Cambridge Conference: how data can help determine our future infrastructure needs

Published: 17 Jul 2017

By: Phil Graham

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Phil Graham

As the NIC prepares the country’s first-ever National Infrastructure Assessment, data will play a central role. But data is not only crucial in enabling us to predict our future needs; it is also playing an increasingly central role in how we manage and maintain our infrastructure systems to get the best out of them, and this will only grow in importance over future decades.

So I was pleased to have the opportunity to address the Cambridge Conference. Held every four years since 1928, this event is organised by Ordnance Survey and brings together experts from around the world on the fields of mapping and planning, and has a particular focus on how geospatial data can be used to enable social and economic progress.

Although the title of my session was, “building a national infrastructure for growth when choices are running out”, in fact the opposite is true – the ongoing challenge won’t be a lack of choice, but how to make the right choices, and in many cases how to keep options open for the future and maintain the flexibility we need to adapt to changes in circumstances.

Given the speed with which new data-driven technologies are becoming central to our lives, this will be vital. Google has already reduced the power it needs to cool its data centres by more than a third by using artificial intelligence. If even a fraction of those gains could be achieved on the grid, for example, it would make a material difference to how we meet our energy needs.

The quality and availability of data in the infrastructure sector, however, is patchy. And this is not a new problem – when Railtrack was privatised, its asset base was only partially mapped and understood, which was one of the root causes of its later collapse.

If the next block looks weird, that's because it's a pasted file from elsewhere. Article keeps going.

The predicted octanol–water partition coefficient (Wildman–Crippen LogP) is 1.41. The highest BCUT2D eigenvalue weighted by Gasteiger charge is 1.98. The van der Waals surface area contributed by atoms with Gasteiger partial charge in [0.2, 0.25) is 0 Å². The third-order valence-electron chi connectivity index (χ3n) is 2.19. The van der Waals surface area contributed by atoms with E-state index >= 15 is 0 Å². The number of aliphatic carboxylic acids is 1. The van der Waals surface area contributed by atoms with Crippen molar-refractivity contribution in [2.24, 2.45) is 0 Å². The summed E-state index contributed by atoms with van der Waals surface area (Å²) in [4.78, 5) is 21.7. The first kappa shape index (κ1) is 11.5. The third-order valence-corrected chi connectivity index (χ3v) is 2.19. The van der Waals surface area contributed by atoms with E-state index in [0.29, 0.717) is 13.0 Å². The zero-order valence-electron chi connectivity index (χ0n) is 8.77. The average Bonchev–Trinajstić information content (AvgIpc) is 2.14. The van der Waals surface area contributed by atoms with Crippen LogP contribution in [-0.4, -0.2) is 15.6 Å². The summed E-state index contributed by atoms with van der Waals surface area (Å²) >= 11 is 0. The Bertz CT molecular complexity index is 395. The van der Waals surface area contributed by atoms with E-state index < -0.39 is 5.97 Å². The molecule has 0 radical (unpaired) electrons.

Even now, while the data we have on the demand for infrastructure is generally quite strong (we have a good grasp of how many people use a certain road, peaks in electricity usage, or the numbers of households accessing the fastest broadband speeds), there is still a lot of room for improvement on geographical data – on the condition and even just the location of many of our infrastructure assets, particularly those buried underground – and on the quality of our infrastructure and whether it is really meeting our needs.

This is not just important to the delivery of a National Infrastructure Assessment; it also affects how our infrastructure systems are managed and used. The NIC is currently undertaking a study on how technology can improve the productivity of our assets and data is emerging as a central issue. Already good data can help drive up the efficiency and drive down the costs of maintenance and operation. In time, accurate and comprehensive data may also support more ambitious developments, such as ‘digital twins’ of our infrastructure systems.

Radically improving the quality and availability of infrastructure data, and creating secure and reliable systems for storing and sharing it, will be a long-term game however. That’s where a permanent National Infrastructure Commission, independent of Government, providing strategic advice and a long-term plan, can make a difference. As this issue grows in importance, through our National Infrastructure Assessment, our studies programme, and our role in holding Government to account, we can continue to make the case.

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